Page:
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Everything posted by edt

  1. I'm using a P16F877A in this case. I haven't seen any info about integer size support. I can drop the aggressive optimization since it doesn't seem to do much for me, anyway. It does look like a truncation of sorts, but it never gave warning it was generating bad code, and it works fine without aggressive opt.
  2. I'm seeing an aggressive optimization that doesn't look right. short x = 0x102; my_func((char)(x >> 8)); my_func((char)(x & 0x00FF)); (the implementation of my_func doesn't seem to matter) 10: short x = 0x102; 0006 3002 MOVLW 0x2 0007 1283 BCF 0x3, 0x5 0008 1303 BCF 0x3, 0x6 0009 00A1 MOVWF 0x21 000A 3001 MOVLW 0x1 000B 00A1 MOVWF 0x21 11: my_func((char)(x >> 8)); 000C 2003 CALL 0x3 12: my_func((char)(x & 0x00FF)); 000D 2003 CALL 0x3 Notice that the high byte clobbers the low in r0x21 and then the parameter for the second call is wrong (shouldn't have the same value for both calls).
  3. I never saw any documentation on it, but I noticed the PORTB pins don't read high right away on power-on. I'm not sure if it has to do with RBPU or not. It might be all the input pins. Anyway, you might be saving the value before it stabilizes and reading from the bad data. I bet if you put a 100us delay or so at the start, it'll fix your problem. If anyone knows if/where this is documented, feel free to speak up.
  4. edt

    Static Const

    BTW, I just found a request for this feature with another PICC compiler: SDCC Feature Request: Efficient const. Not really any new info, but since I haven't seen much usage of "static consts," I thought it would be helpful to see it from someone else. Maybe they explain it a bit better.
  5. edt

    Static Const

    #define is completely handled by the preprocessor, so all it can do is substitute text. Const definitions (static or not) must have a type, and since they're processed later, they work a bit better. For instance, you could#define MY_VAL 3 static const unsigned char MY_CONST = MY_VAL; #undefine MY_VAL but if you try it with #define MY_CONST MY_VAL it would actually evalute MY_VAL after you #undefined it. There's the same kind of text-substitution vs. syntax-checking issue between macros and inline functions. First off, "dereference" wasn't the right word there...I always get them confused. I meant "take the address of," but I think you understood that anyway. It's the prefix & as in "addr = &var", not the infix "bit = 0x08 & var". I haven't found a use for it myself, but I'm sure someone has/will. If the constant gets propagated and optimized out of existence, as I'd hoped it could, it wouldn't have an address. Either it would have to return NULL or some dummy value for the address, or it would have to disable the optimization for any values that need an address. The first option would be easier, but the second would be the most correct (and not too much harder since it's static and only needs to check one file at a time).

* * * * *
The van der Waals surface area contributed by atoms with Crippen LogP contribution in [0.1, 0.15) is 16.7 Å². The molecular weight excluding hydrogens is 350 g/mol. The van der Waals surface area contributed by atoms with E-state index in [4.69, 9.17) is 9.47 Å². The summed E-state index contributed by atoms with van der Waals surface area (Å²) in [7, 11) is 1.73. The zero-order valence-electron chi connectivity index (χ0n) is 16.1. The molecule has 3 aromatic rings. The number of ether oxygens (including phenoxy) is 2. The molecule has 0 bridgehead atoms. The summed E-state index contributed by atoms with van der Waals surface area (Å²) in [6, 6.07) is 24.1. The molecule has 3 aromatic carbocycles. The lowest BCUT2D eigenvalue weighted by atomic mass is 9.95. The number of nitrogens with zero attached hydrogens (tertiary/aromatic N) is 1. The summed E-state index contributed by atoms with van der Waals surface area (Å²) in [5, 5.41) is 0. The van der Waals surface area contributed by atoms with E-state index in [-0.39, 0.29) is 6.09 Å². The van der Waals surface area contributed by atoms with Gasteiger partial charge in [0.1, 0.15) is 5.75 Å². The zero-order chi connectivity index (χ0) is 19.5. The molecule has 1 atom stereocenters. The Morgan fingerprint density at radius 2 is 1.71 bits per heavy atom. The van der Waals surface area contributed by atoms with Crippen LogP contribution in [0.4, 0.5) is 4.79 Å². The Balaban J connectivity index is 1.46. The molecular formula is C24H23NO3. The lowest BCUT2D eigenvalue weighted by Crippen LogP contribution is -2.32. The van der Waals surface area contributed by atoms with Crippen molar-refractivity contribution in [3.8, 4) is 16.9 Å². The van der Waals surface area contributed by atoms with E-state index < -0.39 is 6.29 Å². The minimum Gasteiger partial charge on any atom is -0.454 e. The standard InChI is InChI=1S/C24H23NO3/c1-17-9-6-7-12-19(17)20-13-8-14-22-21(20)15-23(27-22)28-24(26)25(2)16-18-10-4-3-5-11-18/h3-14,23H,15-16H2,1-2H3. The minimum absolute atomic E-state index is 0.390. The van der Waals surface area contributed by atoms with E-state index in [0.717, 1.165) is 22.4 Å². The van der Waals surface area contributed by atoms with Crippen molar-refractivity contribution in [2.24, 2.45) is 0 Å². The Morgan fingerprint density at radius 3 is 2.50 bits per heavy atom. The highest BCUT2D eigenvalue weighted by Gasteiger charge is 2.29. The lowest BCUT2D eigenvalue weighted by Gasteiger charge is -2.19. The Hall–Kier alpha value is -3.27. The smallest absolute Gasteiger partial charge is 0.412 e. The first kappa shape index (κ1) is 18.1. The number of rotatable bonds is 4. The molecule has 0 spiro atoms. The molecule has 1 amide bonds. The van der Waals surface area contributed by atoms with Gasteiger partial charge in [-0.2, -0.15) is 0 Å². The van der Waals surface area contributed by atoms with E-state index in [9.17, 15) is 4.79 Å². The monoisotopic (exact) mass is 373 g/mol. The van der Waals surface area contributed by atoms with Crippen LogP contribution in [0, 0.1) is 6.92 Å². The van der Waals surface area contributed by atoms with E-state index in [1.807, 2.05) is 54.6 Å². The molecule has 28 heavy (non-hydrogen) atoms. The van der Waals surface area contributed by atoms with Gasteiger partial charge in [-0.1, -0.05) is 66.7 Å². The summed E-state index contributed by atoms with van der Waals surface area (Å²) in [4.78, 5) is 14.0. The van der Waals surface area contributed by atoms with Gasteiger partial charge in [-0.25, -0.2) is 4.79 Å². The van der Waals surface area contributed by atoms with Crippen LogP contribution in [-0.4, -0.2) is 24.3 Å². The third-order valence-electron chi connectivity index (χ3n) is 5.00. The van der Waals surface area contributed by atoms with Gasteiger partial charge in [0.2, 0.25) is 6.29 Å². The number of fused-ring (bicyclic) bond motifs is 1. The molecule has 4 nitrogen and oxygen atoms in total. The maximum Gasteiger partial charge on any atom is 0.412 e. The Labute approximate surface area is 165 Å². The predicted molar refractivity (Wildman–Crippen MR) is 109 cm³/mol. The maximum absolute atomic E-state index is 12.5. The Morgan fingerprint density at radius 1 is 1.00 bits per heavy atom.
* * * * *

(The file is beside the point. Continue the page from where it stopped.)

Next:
6. edt

    Static Const

    the "static" modifier actually has two unrelated uses. Inside a function scope it means "persistent across calls" like you were saying, but when used in a global context it means "local to this source file." A static value is not globally accessible, so it's irrelevant to the linker. The const keyword should clue in the compiler to an opportunity for value propagation. AFAIK, a "static const" value could function identically to a #define except for two things: type safety, and an address. (I know a #define only uses text substitution, but the effect should be the same). Anyway, my point from the first post was that unless the value is dereferenced (with the & operator), I don't see any reason not to propagate the literal value all the way through to the instructions that use it and completely remove it from RAM and from any explicit data sections in ROM. Here's a better example of what I mean by propagation: 1: static const unsigned char MY_NUM = 3; 2: my_var += MY_NUM; movlw 0x3 addwf my_var The value 3 only exists in the movlw instruction, never in RAM, and it doesn't need to be fetched from a table somewhere in ROM. All I wanted was efficient type-checked constants, it wouldn't need to be with "static const," but it seemed like that should do what I want and I don't see any other syntax that would. I've been using #defines anyway, but I always had to use them when I was working in assembly and I've been wishing for something else.